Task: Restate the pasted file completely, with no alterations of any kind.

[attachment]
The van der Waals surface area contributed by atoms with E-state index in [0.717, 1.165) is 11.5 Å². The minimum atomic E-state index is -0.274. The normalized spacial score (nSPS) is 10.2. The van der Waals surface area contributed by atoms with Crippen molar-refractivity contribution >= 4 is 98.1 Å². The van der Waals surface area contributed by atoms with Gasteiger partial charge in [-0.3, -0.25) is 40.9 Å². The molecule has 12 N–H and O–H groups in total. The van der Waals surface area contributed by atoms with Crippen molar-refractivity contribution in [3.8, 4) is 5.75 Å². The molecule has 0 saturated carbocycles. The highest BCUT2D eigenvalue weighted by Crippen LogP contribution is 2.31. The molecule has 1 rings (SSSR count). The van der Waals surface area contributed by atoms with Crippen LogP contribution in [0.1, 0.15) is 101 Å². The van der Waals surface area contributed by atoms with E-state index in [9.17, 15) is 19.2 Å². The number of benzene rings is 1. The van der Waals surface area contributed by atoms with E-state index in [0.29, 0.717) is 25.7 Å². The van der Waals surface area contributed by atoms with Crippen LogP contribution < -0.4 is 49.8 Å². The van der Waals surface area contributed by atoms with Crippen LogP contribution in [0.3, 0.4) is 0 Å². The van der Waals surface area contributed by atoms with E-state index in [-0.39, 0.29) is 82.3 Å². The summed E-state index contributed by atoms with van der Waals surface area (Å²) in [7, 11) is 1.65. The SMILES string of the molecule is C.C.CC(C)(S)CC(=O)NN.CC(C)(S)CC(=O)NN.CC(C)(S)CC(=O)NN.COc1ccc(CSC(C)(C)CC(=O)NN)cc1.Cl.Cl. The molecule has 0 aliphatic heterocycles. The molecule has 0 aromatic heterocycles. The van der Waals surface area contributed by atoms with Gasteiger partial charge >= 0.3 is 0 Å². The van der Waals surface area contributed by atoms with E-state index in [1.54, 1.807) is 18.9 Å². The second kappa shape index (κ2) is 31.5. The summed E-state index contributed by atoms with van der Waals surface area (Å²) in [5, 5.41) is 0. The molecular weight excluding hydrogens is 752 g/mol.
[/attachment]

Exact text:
The van der Waals surface area contributed by atoms with E-state index in [0.717, 1.165) is 11.5 Å². The minimum atomic E-state index is -0.274. The normalized spacial score (nSPS) is 10.2. The van der Waals surface area contributed by atoms with Crippen molar-refractivity contribution >= 4 is 98.1 Å². The van der Waals surface area contributed by atoms with Gasteiger partial charge in [-0.3, -0.25) is 40.9 Å². The molecule has 12 N–H and O–H groups in total. The van der Waals surface area contributed by atoms with Crippen molar-refractivity contribution in [3.8, 4) is 5.75 Å². The molecule has 0 saturated carbocycles. The highest BCUT2D eigenvalue weighted by Crippen LogP contribution is 2.31. The molecule has 1 rings (SSSR count). The van der Waals surface area contributed by atoms with Crippen LogP contribution in [0.1, 0.15) is 101 Å². The van der Waals surface area contributed by atoms with E-state index in [9.17, 15) is 19.2 Å². The number of benzene rings is 1. The van der Waals surface area contributed by atoms with E-state index in [0.29, 0.717) is 25.7 Å². The van der Waals surface area contributed by atoms with Crippen LogP contribution < -0.4 is 49.8 Å². The van der Waals surface area contributed by atoms with Crippen LogP contribution in [0.3, 0.4) is 0 Å². The van der Waals surface area contributed by atoms with E-state index in [-0.39, 0.29) is 82.3 Å². The summed E-state index contributed by atoms with van der Waals surface area (Å²) in [7, 11) is 1.65. The SMILES string of the molecule is C.C.CC(C)(S)CC(=O)NN.CC(C)(S)CC(=O)NN.CC(C)(S)CC(=O)NN.COc1ccc(CSC(C)(C)CC(=O)NN)cc1.Cl.Cl. The molecule has 0 aliphatic heterocycles. The molecule has 0 aromatic heterocycles. The van der Waals surface area contributed by atoms with Gasteiger partial charge >= 0.3 is 0 Å². The van der Waals surface area contributed by atoms with E-state index in [1.54, 1.807) is 18.9 Å². The second kappa shape index (κ2) is 31.5. The summed E-state index contributed by atoms with van der Waals surface area (Å²) in [5, 5.41) is 0. The molecular weight excluding hydrogens is 752 g/mol.